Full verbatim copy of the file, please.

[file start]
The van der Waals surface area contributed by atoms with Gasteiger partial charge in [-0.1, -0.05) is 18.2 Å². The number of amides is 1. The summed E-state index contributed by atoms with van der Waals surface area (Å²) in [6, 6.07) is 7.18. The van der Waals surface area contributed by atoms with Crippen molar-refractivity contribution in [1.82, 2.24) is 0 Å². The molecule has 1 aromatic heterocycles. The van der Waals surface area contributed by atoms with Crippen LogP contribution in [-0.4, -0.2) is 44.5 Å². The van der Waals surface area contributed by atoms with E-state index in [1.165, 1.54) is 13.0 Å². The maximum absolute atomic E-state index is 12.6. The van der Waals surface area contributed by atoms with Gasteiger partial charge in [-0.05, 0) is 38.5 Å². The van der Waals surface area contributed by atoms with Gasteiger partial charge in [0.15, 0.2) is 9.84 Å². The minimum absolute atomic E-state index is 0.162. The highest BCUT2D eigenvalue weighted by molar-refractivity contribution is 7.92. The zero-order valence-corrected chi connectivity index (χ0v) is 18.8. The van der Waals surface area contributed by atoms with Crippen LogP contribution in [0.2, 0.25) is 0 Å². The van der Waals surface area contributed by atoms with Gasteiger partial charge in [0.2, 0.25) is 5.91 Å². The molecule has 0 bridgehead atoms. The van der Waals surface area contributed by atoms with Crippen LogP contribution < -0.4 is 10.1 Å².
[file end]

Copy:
The van der Waals surface area contributed by atoms with Gasteiger partial charge in [-0.1, -0.05) is 18.2 Å². The number of amides is 1. The summed E-state index contributed by atoms with van der Waals surface area (Å²) in [6, 6.07) is 7.18. The van der Waals surface area contributed by atoms with Crippen molar-refractivity contribution in [1.82, 2.24) is 0 Å². The molecule has 1 aromatic heterocycles. The van der Waals surface area contributed by atoms with Crippen LogP contribution in [-0.4, -0.2) is 44.5 Å². The van der Waals surface area contributed by atoms with E-state index in [1.165, 1.54) is 13.0 Å². The maximum absolute atomic E-state index is 12.6. The van der Waals surface area contributed by atoms with Gasteiger partial charge in [-0.05, 0) is 38.5 Å². The van der Waals surface area contributed by atoms with Gasteiger partial charge in [0.15, 0.2) is 9.84 Å². The minimum absolute atomic E-state index is 0.162. The highest BCUT2D eigenvalue weighted by molar-refractivity contribution is 7.92. The zero-order valence-corrected chi connectivity index (χ0v) is 18.8. The van der Waals surface area contributed by atoms with Crippen LogP contribution in [0.2, 0.25) is 0 Å². The van der Waals surface area contributed by atoms with Gasteiger partial charge in [0.2, 0.25) is 5.91 Å². The molecule has 0 bridgehead atoms. The van der Waals surface area contributed by atoms with Crippen LogP contribution < -0.4 is 10.1 Å².